Project: Ride the Green Bus at Greensburg Salem School District
Award Total: $74,400
Number of Vehicles: 24
Estimated GGE saved per year: 48,000
Project Description: DMJ Transportation is requesting $74,400 in AFIG funding to purchase of 24 72-passenger propane buses. Vehicles will be fueled at a local facility, who has agreed to install propane dispensers. The fueling station is accessible to the public via fleet cards.
Awardee: WW Transport Inc.
Project: Camphill CNG Conversion Initiative
Award Total: $140,000
Number of Vehicles: 7
Estimated GGE saved per year: 114,000
Project Description: WW Transport is seeking $140,000 in AFIG funding to purchase seven vehicles for its fleet to run on CNG at an incremental cost of $50k and grant request of $20,000 per vehicle. WW Transport will be utilizing Mobile Fueling Solutions’ delivery service to fuel their vehicles in Camp Hill.
Refueling Infrastructure Projects:
Awardee: Trillium Transportation Fuels, LLC
Project: Trillium CNG Lancaster Station
Award Total: $500,000
Project Description: Trillium CNG is requesting $500,000 in AFIG funds to construct a public access CNG fueling station at 202 Greenfield Road in Lancaster, PA. The station will initially serve the City of Lancaster. In a five-year period, the project is estimated to reduce 39.92 tons of NOx, 3,86428 metric tons of GHG emissions, and displace 1.3 million gallons of conventional petroleum fuel.
Awardee: Valley Waste Service Inc.
Project: Valley Waste Service- Public and Fleet CNG Fueling Station
Award Total: $400,000
Project Description: Valley Waste Service, a waste hauler subsidiary of Vogel Holding, Inc., is requesting $400,000 in AFIG funds to construct an on-site CNG fueling station to allow fleet vehicles access to CNG fueling at their home location. This station will be owned by Valley Waste Service and will be available to the general public.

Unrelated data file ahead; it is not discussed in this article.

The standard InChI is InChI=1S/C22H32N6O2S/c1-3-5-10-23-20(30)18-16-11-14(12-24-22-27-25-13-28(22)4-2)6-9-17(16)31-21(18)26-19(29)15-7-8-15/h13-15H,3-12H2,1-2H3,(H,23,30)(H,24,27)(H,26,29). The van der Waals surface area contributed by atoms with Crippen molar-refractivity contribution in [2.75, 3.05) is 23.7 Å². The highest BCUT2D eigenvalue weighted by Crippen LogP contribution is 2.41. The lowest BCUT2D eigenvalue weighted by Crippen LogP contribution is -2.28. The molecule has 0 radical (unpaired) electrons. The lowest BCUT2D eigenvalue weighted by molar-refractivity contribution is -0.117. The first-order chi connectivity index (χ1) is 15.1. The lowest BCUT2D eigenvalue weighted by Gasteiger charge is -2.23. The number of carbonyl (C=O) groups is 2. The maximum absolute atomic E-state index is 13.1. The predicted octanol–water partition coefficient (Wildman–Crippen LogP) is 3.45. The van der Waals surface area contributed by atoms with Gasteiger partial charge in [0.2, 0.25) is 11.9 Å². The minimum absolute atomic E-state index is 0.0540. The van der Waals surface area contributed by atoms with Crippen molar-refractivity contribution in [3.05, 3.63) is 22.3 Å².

The primary goals of the Alternative Fuels Incentive Grant Program are to improve Pennsylvania’s air quality and reduce consumption of imported oil through the use of alternative fuels that will help Pennsylvania’s economy and environment. DEP accepts applications for innovative, advanced fuel and vehicle technology projects, resulting in a cleaner and greener transportation sector in Pennsylvania. The AFIG Fund was established under Act 166 of 1992 and is administered by DEP’s Office of Policy.
Editor’s Note: Before our fractivist readers go apoplectic in calling Jim and I out for not opposing these subsidies, let me point out that I do oppose all energy subsidies, including these and I suspect Jim does as well. They are irrelevant in the big picture and, as Jim notes, are simply token handout opportunities for the Governor. Yet, who cannot be happy these particular handouts at least reflect reality; that the best investment to clean Pennsylvania’s air is, in fact, natural gas. The evidence is everywhere and one only need look at what New York City did to clean its air to realize the best economic fuel alternative for achieving measurable results with the least expense is natural gas (or, perhaps it’s derivative, propane, like that used in these school buses):